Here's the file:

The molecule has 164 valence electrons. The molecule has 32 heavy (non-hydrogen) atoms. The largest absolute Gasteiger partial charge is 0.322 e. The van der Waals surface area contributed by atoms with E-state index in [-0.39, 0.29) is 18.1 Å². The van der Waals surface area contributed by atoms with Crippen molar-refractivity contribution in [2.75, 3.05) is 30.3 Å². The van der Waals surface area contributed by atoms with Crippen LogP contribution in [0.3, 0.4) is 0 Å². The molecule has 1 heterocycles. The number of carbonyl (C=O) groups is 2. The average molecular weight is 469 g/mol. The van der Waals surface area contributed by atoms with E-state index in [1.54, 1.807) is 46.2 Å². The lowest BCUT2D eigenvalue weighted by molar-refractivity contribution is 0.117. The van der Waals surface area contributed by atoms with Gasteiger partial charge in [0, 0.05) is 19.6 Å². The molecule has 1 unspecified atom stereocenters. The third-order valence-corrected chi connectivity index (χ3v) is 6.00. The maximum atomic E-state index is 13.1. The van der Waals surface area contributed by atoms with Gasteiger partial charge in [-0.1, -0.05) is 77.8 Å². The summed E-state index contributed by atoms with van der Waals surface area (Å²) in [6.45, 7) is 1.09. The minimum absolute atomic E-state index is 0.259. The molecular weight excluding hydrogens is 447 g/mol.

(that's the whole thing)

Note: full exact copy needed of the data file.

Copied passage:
The molecule has 164 valence electrons. The molecule has 32 heavy (non-hydrogen) atoms. The largest absolute Gasteiger partial charge is 0.322 e. The van der Waals surface area contributed by atoms with E-state index in [-0.39, 0.29) is 18.1 Å². The van der Waals surface area contributed by atoms with Crippen molar-refractivity contribution in [2.75, 3.05) is 30.3 Å². The van der Waals surface area contributed by atoms with Crippen LogP contribution in [0.3, 0.4) is 0 Å². The molecule has 1 heterocycles. The number of carbonyl (C=O) groups is 2. The average molecular weight is 469 g/mol. The van der Waals surface area contributed by atoms with E-state index in [1.54, 1.807) is 46.2 Å². The lowest BCUT2D eigenvalue weighted by molar-refractivity contribution is 0.117. The van der Waals surface area contributed by atoms with Gasteiger partial charge in [0, 0.05) is 19.6 Å². The molecule has 1 unspecified atom stereocenters. The third-order valence-corrected chi connectivity index (χ3v) is 6.00. The maximum atomic E-state index is 13.1. The van der Waals surface area contributed by atoms with Gasteiger partial charge in [-0.1, -0.05) is 77.8 Å². The summed E-state index contributed by atoms with van der Waals surface area (Å²) in [6.45, 7) is 1.09. The minimum absolute atomic E-state index is 0.259. The molecular weight excluding hydrogens is 447 g/mol.